PROF TALK is an ongoing series in which MA Film Studies students at Concordia’s Mel Hoppenheim School of Cinema interview Mel Hop professors about their research interests, practices, and what brought them to their discipline in the first place. You can find all Prof Talk interviews here.
Today, we bring you Part I of MA student Julie Brousseau’s interview with Katie Russell, PhD, Professor of Film Studies, and current Chair of the Mel Hoppenheim School of Cinema, conducted last semester, on September 27, 2017.
Julie: How long have you been a Professor of Film Studies at Concordia?
Katie: About twenty-seven years.
J: What are your main interests in Film Studies?
K: That’s a very difficult question [pauses] I have many interests. Over the course of twenty-seven years, my interests have been in constant flux. I’m always learning things. You know, I teach experimental films, I teach documentary films, I teach Hollywood films, I teach theory and methods, I like all of those! I like to mix them up, to have a balance. So, I can’t say that there is any particular thing I like.
J: So, Film Studies in general?
K: Yeah [laughs].
J: What are some of the courses you teach at Concordia?
K: I’ve been teaching quite a number of times a course called Archiveology, which has become the title of my [latest] book. I taught it in seminars starting in 2008, when the PhD [in Film and Moving Images Studies] program began. In this case, I worked out my ideas in the classroom with the students. I also used a very similar process with students from the MFA program for a previous book, called Experimental Ethnography. So, these are two courses that I have taught repeatedly, always making changes as I learn and as the field evolves. It’s mostly a learning process.
I taught Hollywood courses like Film Melodrama, Hollywood in the ’50s [pauses] I did teach the Western once, which is a course I’d like to go back to one day. There’s so much to say and do about that genre! I’m also teaching a course [this] term called Cinema and the City, which again is something I’ve taught quite a few times before. It’s a course that lets you touch on different types of film practices and do interdisciplinary readings, so you can go in many directions. I like to teach that subject because, as when I teach Walter Benjamin, everybody finds a different access point. In that sense, it’s very open.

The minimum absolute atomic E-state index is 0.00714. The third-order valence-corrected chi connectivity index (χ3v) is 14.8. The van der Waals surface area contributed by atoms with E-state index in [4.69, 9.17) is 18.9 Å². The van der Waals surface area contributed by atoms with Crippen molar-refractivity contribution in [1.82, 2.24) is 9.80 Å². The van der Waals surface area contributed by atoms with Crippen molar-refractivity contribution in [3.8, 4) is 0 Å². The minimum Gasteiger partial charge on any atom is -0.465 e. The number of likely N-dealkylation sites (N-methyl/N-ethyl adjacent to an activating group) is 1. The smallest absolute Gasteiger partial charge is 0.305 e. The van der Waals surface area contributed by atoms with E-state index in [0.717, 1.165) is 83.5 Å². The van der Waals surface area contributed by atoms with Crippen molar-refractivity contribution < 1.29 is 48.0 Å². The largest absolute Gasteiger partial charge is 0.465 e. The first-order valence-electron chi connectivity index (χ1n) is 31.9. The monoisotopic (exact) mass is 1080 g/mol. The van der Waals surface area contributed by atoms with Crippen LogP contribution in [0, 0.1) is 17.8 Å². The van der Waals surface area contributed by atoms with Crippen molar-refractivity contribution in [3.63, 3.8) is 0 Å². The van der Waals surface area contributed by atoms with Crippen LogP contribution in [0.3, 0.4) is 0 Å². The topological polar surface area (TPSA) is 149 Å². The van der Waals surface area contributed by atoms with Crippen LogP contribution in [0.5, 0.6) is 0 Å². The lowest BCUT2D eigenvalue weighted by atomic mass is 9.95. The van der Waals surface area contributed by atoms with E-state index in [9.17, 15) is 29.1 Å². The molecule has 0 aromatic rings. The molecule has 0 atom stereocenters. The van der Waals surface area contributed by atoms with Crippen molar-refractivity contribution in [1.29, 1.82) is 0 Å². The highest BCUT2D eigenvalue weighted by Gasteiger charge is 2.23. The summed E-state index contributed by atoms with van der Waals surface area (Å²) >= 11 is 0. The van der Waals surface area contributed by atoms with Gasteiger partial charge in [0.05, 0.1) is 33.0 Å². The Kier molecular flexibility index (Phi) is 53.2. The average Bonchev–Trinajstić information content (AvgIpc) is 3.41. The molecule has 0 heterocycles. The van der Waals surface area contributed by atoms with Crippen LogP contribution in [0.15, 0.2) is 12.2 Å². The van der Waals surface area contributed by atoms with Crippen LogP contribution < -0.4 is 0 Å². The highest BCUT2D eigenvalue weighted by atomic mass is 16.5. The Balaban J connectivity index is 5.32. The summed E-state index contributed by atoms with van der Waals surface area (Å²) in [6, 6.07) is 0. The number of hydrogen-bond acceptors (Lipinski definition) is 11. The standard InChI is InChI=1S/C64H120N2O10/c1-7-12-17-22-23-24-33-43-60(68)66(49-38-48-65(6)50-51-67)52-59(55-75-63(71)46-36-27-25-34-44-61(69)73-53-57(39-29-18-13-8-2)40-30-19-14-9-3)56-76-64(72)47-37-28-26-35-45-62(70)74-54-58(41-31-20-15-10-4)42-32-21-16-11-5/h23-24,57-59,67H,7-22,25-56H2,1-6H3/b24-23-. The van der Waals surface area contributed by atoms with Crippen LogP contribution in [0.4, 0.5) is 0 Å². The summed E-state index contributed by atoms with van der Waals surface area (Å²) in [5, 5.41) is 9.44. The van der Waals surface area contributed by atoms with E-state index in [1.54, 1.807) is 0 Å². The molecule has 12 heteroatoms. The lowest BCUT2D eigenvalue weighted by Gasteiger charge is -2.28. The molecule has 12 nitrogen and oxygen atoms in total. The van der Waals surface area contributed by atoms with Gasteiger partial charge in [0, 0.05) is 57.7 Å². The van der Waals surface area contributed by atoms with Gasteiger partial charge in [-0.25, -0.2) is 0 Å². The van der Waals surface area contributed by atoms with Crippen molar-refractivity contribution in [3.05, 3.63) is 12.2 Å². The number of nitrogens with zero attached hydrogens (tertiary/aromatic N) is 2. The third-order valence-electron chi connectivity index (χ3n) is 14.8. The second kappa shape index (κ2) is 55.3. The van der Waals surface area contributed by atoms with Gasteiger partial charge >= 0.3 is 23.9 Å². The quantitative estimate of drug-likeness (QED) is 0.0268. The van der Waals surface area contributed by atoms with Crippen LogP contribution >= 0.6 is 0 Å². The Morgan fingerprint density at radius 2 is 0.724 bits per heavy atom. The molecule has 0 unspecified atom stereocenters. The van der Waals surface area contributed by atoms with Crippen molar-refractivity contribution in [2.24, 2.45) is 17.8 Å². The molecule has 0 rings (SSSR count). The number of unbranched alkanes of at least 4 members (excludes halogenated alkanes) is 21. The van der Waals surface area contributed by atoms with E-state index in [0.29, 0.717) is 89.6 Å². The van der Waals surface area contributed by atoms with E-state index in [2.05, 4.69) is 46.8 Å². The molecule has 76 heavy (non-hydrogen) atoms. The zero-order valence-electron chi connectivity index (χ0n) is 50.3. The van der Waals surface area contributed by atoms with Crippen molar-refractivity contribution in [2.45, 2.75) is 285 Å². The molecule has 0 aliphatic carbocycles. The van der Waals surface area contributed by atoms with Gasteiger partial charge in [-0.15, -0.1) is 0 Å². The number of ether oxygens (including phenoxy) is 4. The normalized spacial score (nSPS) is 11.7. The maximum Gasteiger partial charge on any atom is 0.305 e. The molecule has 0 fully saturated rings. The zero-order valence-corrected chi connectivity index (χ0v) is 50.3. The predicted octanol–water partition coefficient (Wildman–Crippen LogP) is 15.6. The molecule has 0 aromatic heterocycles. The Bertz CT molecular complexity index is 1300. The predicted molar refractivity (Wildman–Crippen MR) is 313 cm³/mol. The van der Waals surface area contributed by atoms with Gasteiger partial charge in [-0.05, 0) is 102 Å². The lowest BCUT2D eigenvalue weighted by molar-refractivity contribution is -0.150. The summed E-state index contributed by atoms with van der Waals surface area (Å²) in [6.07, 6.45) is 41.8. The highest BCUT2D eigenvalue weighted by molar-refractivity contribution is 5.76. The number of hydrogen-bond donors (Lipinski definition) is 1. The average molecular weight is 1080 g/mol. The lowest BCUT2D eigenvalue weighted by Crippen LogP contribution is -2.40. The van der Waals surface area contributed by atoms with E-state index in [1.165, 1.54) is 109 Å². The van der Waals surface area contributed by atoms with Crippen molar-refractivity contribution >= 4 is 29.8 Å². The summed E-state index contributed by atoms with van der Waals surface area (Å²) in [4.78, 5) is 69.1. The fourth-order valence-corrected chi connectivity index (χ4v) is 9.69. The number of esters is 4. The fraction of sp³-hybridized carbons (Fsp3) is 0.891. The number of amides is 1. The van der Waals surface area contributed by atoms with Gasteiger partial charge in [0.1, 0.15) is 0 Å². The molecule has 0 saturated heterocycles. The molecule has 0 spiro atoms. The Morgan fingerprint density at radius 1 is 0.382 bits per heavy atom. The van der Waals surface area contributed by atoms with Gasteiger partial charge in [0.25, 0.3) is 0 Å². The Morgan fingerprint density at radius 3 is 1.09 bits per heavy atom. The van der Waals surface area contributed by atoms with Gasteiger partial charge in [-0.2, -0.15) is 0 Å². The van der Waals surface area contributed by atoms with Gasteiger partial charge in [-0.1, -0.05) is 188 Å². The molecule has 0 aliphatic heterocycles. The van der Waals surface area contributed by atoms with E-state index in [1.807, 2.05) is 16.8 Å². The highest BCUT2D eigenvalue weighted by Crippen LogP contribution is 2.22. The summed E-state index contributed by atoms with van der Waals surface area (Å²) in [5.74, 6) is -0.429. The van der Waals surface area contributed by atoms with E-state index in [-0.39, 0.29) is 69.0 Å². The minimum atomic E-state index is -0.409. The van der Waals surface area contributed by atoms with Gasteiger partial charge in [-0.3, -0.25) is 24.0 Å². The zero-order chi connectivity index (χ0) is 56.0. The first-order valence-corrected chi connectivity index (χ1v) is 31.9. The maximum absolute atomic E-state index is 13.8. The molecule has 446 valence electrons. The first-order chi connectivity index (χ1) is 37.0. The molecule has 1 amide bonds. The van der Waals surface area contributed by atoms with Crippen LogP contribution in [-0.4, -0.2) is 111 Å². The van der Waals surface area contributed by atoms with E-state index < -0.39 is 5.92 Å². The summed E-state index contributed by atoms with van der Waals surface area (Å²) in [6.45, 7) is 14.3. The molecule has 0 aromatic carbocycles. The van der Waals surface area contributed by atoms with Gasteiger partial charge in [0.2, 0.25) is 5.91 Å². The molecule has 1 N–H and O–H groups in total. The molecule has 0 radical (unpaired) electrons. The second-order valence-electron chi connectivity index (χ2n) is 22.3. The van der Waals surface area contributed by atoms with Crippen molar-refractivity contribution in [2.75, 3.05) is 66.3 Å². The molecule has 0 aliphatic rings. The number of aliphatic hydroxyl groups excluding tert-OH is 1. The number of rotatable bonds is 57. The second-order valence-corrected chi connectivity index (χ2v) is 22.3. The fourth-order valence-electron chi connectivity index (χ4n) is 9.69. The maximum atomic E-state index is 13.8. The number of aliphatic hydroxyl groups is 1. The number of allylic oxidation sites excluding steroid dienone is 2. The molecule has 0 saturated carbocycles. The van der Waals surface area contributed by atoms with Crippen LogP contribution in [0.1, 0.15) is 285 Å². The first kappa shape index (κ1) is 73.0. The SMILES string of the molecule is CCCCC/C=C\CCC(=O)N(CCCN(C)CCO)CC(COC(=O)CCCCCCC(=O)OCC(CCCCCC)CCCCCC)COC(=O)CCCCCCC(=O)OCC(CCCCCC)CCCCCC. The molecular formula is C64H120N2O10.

I also taught Methods for a decade. I’m happy that I have colleagues now that can teach Methods, although I still enjoy doing it. It’s a fun course to teach, for similar kinds of reasons: it’s open; you can do many different things in the course of one semester, as opposed to a more focused course; and you can work in a metacritical way. My courses are all a little interdisciplinary and open to different approaches, but they all do feature a lot of good movies.
J: Why did you decide to pursue your career in Film Studies?
K: Well, that was a long time ago. To be perfectly honest, in the 1980s, when I was in graduate school, I was fairly confident that I would get a job [laughs]. I mean, I really enjoyed it obviously. I learned about Film Studies at the University of Toronto, but it was not a full-fledged program and I ended up getting a degree in Philosophy. I was so interested in Film Studies that I wanted to do it as a Graduate student, but there were no PhD programs. There was also no Master’s program [in Film Studies] in Canada, so I had to go to New York. But I knew enough about how Universities worked that I was quite confident that there would be job opportunities for me, because I would be one of the first people who had a PhD in Film Studies. Sure enough, I had my choice of jobs [laughs]. That was then, you know.
I enjoyed Film Studies because I found philosophy to be too disconnected from everyday life. But I found Film Studies itself, the way that it was taught at the University of Toronto at that time, was a little too narrowly focused on great directors, genres and stuff like that. I didn’t think that was really interesting, so I didn’t actually end up with a degree in Film Studies, but I took several [film] theory courses. Then, I started writing film theory in my philosophy classes and that made the philosophy way more interesting [laughs] even if I didn’t get very good grades because I was in conflicts with my professors at that time. They wanted me to do philosophy, but I wanted to do film theory. Then I realized I can go to graduate school and work with Annette Michelson, who I thought could be my mentor, but that’s another story [laughs]. You know, these were names I recognized. I read texts by these people, and here they were teaching! It’s the same reason now why people choose certain graduate schools.
Stay tuned for Part II, where we’ll discuss film production as well as favourite courses and research projects.